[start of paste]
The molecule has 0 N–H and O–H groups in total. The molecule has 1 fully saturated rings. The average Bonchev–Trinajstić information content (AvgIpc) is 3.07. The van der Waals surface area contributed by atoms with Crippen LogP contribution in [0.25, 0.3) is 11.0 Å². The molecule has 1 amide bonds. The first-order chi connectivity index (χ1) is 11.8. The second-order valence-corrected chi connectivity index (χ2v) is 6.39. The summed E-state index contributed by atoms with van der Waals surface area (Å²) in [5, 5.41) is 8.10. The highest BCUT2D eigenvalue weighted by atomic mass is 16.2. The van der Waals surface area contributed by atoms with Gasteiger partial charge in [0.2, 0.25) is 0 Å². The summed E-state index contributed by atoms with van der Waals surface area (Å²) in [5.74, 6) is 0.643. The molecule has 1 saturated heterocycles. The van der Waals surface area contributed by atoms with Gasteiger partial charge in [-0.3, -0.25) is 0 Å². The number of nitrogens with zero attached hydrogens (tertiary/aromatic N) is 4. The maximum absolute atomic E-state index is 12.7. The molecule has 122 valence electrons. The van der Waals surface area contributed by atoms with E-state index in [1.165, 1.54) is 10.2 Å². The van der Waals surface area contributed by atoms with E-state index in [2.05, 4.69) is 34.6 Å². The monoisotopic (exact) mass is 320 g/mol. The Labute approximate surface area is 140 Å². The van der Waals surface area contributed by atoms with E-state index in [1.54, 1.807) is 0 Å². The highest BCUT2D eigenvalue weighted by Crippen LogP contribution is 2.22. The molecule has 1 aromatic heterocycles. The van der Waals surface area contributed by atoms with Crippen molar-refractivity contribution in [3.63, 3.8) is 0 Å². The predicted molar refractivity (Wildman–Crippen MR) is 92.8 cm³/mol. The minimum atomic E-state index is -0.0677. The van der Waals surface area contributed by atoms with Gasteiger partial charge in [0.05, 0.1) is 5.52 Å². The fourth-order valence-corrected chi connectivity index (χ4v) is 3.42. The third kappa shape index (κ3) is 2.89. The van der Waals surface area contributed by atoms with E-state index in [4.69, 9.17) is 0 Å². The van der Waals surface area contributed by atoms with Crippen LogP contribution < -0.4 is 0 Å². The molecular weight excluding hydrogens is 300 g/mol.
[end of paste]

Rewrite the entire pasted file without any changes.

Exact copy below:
The molecule has 0 N–H and O–H groups in total. The molecule has 1 fully saturated rings. The average Bonchev–Trinajstić information content (AvgIpc) is 3.07. The van der Waals surface area contributed by atoms with Crippen LogP contribution in [0.25, 0.3) is 11.0 Å². The molecule has 1 amide bonds. The first-order chi connectivity index (χ1) is 11.8. The second-order valence-corrected chi connectivity index (χ2v) is 6.39. The summed E-state index contributed by atoms with van der Waals surface area (Å²) in [5, 5.41) is 8.10. The highest BCUT2D eigenvalue weighted by atomic mass is 16.2. The van der Waals surface area contributed by atoms with Gasteiger partial charge in [0.2, 0.25) is 0 Å². The summed E-state index contributed by atoms with van der Waals surface area (Å²) in [5.74, 6) is 0.643. The molecule has 1 saturated heterocycles. The van der Waals surface area contributed by atoms with Gasteiger partial charge in [-0.3, -0.25) is 0 Å². The number of nitrogens with zero attached hydrogens (tertiary/aromatic N) is 4. The maximum absolute atomic E-state index is 12.7. The molecule has 122 valence electrons. The van der Waals surface area contributed by atoms with E-state index in [1.165, 1.54) is 10.2 Å². The van der Waals surface area contributed by atoms with E-state index in [2.05, 4.69) is 34.6 Å². The monoisotopic (exact) mass is 320 g/mol. The Labute approximate surface area is 140 Å². The van der Waals surface area contributed by atoms with E-state index in [1.54, 1.807) is 0 Å². The highest BCUT2D eigenvalue weighted by Crippen LogP contribution is 2.22. The molecule has 1 aromatic heterocycles. The van der Waals surface area contributed by atoms with Crippen molar-refractivity contribution in [3.63, 3.8) is 0 Å². The predicted molar refractivity (Wildman–Crippen MR) is 92.8 cm³/mol. The minimum atomic E-state index is -0.0677. The van der Waals surface area contributed by atoms with Gasteiger partial charge in [0.05, 0.1) is 5.52 Å². The fourth-order valence-corrected chi connectivity index (χ4v) is 3.42. The third kappa shape index (κ3) is 2.89. The van der Waals surface area contributed by atoms with E-state index in [4.69, 9.17) is 0 Å². The van der Waals surface area contributed by atoms with Crippen LogP contribution < -0.4 is 0 Å². The molecular weight excluding hydrogens is 300 g/mol.